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The Investigative Agency That Prefers Not to Investigate

The Serious Fraud Office (“SFO”) in the United Kingdom is similar to the U.S. DOJ.

According to the SFO’s website (here), it “investigates fraud and corruption.” Elsewhere on the website (here) it notes that the SFO is the “lead agency” in the U.K. “for investigating and prosecuting cases of domestic and overseas corruption.” Elsewhere on the website (here) is a specific page as to how the SFO “investigates and prosecutes” and the page notes that a thorough investigation “often includes examining vast quantities of documents which have often been left in a deliberately obscure and fragmented form.”

All sounds rather intense from an investigative standpoint.

Problem is, the SFO recently stated that it would prefer not to investigate bribery and corruption cases!

As discussed elsewhere (see here), the SFO recently made public additional guidance as to its July 2009 memo titled “Approach of the Serious Fraud Office to Dealing with Overseas Corruption.” (See here for my prior post on this memo).

While it is commendable for a government agency to provide more guidance to those subject to a law, the following sentence in the SFO letter (see here) caused me to pause (let alone read multiple times):

“Our very strong preference is that all investigative work should be carried out by the professional advisers [of the company disclosing a potential issue] and that it is not necessary for the SFO to conduct any investigation itself.”

Have we seriously come to the point (on both sides of the Atlantic) where the government agencies tasked with investigating and prosecuting bribery and corruption cases no longer view it as their responsibility to investigate the factual circumstances supporting the charges?

Happy Birthday!

I was born in 1977.

Yet for most of my life, I was neglected and nobody cared or talked about me.

However, about ten years ago, my caretakers suggested that I change my look (get a new haircut, change my wardrobe, those sort of things).

Boy did that help.

In some circles at least, I am now the most popular person in the room.

Lawyers travel to the far reaches of the globe just to determine if I am relevant, corporations publicly disclose potential dates with me, there are seminars and training sessions about me, lawyers run to Washington D.C. (my birthplace) to tell my caretakers how relevant I am (when in fact I may not be relevant at all) … and, I even hear there are a few blogs devoted to me.

Who am I?

Why of course I am the FCPA and today is my 32nd birthday!

*****

On December 19, 1977, the FCPA was enacted. On December 20, 1977, President Carter signed the FCPA into law.

Hosting an FCPA birthday party?

Here is the signing statement to read just before the candles are placed on the cake. After cake, instead of a game of “pin the cash-filled suitcase on the foreign official” how about a discussion as to whether the enacting Congress and President Carter would even recognize certain enforcement theories which have become a hallmark of current enforcement of the FCPA.

Lighthouses and Buoys – Part II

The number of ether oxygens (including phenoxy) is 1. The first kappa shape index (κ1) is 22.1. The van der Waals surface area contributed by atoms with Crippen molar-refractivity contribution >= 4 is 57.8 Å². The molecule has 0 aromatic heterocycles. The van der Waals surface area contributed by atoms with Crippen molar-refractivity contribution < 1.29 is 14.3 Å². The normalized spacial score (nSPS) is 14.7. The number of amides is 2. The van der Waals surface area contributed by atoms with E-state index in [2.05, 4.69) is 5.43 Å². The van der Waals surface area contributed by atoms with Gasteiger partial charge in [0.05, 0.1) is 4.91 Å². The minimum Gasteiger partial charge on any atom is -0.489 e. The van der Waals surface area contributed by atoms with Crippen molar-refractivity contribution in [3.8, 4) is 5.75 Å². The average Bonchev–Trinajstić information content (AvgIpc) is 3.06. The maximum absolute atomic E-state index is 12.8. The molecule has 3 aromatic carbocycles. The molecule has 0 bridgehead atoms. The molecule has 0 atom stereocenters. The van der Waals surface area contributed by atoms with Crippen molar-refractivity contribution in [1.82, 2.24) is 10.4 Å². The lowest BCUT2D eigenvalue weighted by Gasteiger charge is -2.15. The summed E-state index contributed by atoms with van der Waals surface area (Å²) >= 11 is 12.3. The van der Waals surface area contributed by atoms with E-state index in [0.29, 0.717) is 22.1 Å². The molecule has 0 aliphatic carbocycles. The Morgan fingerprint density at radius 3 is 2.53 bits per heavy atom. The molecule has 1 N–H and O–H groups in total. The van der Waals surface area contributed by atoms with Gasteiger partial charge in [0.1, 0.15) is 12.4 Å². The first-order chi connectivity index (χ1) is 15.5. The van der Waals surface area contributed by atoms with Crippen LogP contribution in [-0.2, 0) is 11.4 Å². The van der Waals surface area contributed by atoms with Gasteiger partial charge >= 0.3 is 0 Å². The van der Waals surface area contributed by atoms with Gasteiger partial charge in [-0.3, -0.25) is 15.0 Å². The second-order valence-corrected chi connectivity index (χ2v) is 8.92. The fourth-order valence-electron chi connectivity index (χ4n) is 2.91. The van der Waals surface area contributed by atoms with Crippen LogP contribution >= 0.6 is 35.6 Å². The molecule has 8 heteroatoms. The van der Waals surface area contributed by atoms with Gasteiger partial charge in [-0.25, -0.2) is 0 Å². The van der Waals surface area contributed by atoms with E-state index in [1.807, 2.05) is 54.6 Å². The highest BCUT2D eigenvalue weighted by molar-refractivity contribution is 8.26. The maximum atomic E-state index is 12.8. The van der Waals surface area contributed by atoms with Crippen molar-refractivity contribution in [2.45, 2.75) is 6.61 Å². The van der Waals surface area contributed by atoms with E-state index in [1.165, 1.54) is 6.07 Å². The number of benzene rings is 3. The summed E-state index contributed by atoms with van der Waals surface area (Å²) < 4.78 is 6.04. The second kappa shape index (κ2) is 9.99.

Earlier this week, the DOJ announced (see here) the indictment of John Warwick, the former President of Ports Engineering Consultants Corporation. Warwick is charged (see here) with conspiracy to pay bribes to former Panamanian officials to obtain contracts to maintain lighthouses and buoys along Panama’s waterways. The substance of the allegations against Warwick are substantively similar to the previous charges against Warwick’s co-conspirator Charles Jumet (see here for the prior post). As noted in that post, Jumet pleaded guilty.

*****

I hate to be a Grinch this time of year, but why does DOJ continually use the term “foreign government official” in its charging documents when that term/element doesn’t even appear in the FCPA? (see para. 1 of the indictment). For more on the incorrect/inconsistent use of this key FCPA term see here.

A Double Standard?

A government official (and his wife) tour a foreign vineyard and castle and spend an afternoon at a ski resort in the Alps. A company can’t foot the bill directly, so it funds a group that then picks up the tab.

Another government official is flown across the world to help close a business deal for a large corporate financial backer (and friend).

Sounds like some potential FCPA issues, right?

Wrong.

Why?

Because the government officials involved are not “foreign officials,” but rather U.S. government officials. (See here for the recent story in the NY Times. The WSJ also recently ran a similar story here – although less focused on privately funded travel).

For those interested in other examples, you will want to visit LegiStorm.com (here) a web site that allows one to search such trips by U.S. official, sponsor, most active sponsor, most expensive trips, etc.

This raises the question of whether there is a double standard.

Will a U.S. company’s interaction with a “foreign official” (however that term is interpreted) be subject to more scrutiny and different standards than its interaction with a U.S. official?

Do we reflexively label a “foreign official” who receives “things of value” from private business interests as corrupt, yet when a U.S. official similarly receives “things of value” from private business interests we merely say “well, no one said our system is perfect”?

The U.S. has a domestic bribery statute (18 USC 201) (see here) which has similar (yet not identical) elements to the FCPA. Should not there at least be some level of intellectual and enforcement consistency with these statutes?

No doubt many of the trips identified by LegiStorm had a core, legitimate purpose. However, often times payment of a “foreign official’s” travel expenses also have a core, legitimate purpose. The FCPA enforcement action most “on-point” is the 2007 action against Lucent (see here and here).